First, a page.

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Lions Roar : November 2018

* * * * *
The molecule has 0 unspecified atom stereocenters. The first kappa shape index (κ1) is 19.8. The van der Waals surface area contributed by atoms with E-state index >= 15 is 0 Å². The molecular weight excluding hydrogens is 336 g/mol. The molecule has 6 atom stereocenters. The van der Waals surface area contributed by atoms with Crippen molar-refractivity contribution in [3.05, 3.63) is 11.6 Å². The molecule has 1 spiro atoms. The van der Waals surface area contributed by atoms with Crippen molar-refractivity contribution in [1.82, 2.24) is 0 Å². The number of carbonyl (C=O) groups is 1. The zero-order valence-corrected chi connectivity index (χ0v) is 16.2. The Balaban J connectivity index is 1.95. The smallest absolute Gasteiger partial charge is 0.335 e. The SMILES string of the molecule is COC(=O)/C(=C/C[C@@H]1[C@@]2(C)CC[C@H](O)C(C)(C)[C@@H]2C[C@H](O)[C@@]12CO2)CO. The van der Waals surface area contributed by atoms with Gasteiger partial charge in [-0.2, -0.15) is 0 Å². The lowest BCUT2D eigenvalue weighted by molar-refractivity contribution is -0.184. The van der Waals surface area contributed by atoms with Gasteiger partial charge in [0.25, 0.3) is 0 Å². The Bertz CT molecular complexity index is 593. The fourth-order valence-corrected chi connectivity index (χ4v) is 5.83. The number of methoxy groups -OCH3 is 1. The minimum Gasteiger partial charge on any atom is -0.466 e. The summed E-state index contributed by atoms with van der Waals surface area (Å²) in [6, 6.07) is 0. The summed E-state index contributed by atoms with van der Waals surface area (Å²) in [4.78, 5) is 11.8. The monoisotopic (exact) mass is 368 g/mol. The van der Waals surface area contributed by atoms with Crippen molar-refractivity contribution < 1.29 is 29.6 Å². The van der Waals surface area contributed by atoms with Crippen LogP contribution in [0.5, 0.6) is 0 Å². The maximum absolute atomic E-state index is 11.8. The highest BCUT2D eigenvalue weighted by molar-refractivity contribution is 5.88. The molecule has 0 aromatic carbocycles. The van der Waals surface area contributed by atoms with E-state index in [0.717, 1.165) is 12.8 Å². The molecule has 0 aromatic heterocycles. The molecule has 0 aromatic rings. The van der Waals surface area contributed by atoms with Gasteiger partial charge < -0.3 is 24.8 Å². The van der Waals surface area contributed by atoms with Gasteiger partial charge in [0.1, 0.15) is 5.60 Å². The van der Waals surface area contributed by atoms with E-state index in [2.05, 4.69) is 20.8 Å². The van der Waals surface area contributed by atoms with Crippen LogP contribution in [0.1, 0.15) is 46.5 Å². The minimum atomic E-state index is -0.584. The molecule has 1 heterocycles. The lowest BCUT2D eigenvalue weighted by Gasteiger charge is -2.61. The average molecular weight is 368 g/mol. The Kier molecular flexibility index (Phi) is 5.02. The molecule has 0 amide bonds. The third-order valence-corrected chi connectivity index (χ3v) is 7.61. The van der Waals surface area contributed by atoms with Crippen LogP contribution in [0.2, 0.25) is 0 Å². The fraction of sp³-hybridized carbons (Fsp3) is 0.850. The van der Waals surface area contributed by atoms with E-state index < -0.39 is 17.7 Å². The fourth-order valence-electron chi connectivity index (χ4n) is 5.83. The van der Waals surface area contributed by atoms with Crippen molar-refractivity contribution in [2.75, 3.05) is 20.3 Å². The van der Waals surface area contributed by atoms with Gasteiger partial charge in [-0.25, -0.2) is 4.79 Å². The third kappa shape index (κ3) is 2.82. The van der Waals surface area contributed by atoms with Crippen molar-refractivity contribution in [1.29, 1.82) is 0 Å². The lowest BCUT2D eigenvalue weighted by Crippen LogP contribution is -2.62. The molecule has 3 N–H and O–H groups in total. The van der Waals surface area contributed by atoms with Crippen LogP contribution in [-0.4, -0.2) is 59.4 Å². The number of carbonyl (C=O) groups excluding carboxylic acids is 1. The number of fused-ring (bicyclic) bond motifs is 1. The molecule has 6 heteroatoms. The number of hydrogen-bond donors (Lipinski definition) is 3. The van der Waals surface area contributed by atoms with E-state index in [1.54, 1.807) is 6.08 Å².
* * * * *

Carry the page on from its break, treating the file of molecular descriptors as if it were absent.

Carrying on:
air wafting in from my window, I realized that once again, the master’s instruc- tions were paying off. I’d only been here one day, and already I had the respect of many of the inmates—I’d even taught them a thing or two. What amazed me was that none of this jail stuff bothered me. In fact I was enjoying my experience. The next week before I went back, the master asked me if I thought I could fast for the two remaining days of my sentence. I told him I could, and we dis- cussed our plan of attack. Once again I took the bus ride out to the county jail to finish off my obligation to the city of San Francisco. In the early afternoon of the first day, while I was out walking in the day area, I passed a group of eight or nine guys sitting in a circle on the shiny floor. One of them looked up at me and said, “Say, man, could we ask you a question?” “Sure, what is it?” I replied. “Where did you get those shoes?” “These are arhat shoes,” I replied. “We told them, this is even better than a mon- astery. You can sleep a lot more, since you don’t have to work or follow a strict schedule. You can use your sentence to completely turn your life around, or you can just waste this precious time and sit around stewing in your own crap and blaming all your problems on everyone else. All things are made from the mind alone. Start cultivating the Way. The sea of suffering is endless, but with one turn you can swim for the other shore of nirvana. I showed them how to fold their legs into half and full lotus, and instructed them in meditation. When my sentence was up, I walked out on a cloud, stomach empty, spirit soaring, and feeling like I’d really accom- plished something. ♦ Excerpted from Touching Ground: Devotions and Demons Along the Path to Enlightenment, by Tim Testu. Reprinted by permission from Wisdom Publications. HOT OFF THE PRESS wear these in the monastery where I come from.” “What are you, some kind of a monk or something?” “Yeah, I’m an American Buddhist monk,” I said. “A bhikshu.” “Well, what are you in here for?” he asked. “I got a whole bunch of parking tick- ets, and since I don’t have any money, they gave me five days.” “Jesus, that’s something! Are we glad to hear that! We were wondering about you. Sorry man, didn’t mean to bother you.” “No problem,” I said. The next day, this same group flagged me down as I was walking in the yard, and started asking questions about Bud- dhism and the monastery. I knew they were going to ask, and I was ready for them. I told them they could make best use of their time here if they thought of this place as a monastery and not a jail. I was really cranked up. In some ways, I Spirit Rock an insight meditation center spiritrock.org We never sit alone. LION’S ROAR | NOVEMBER 2018 76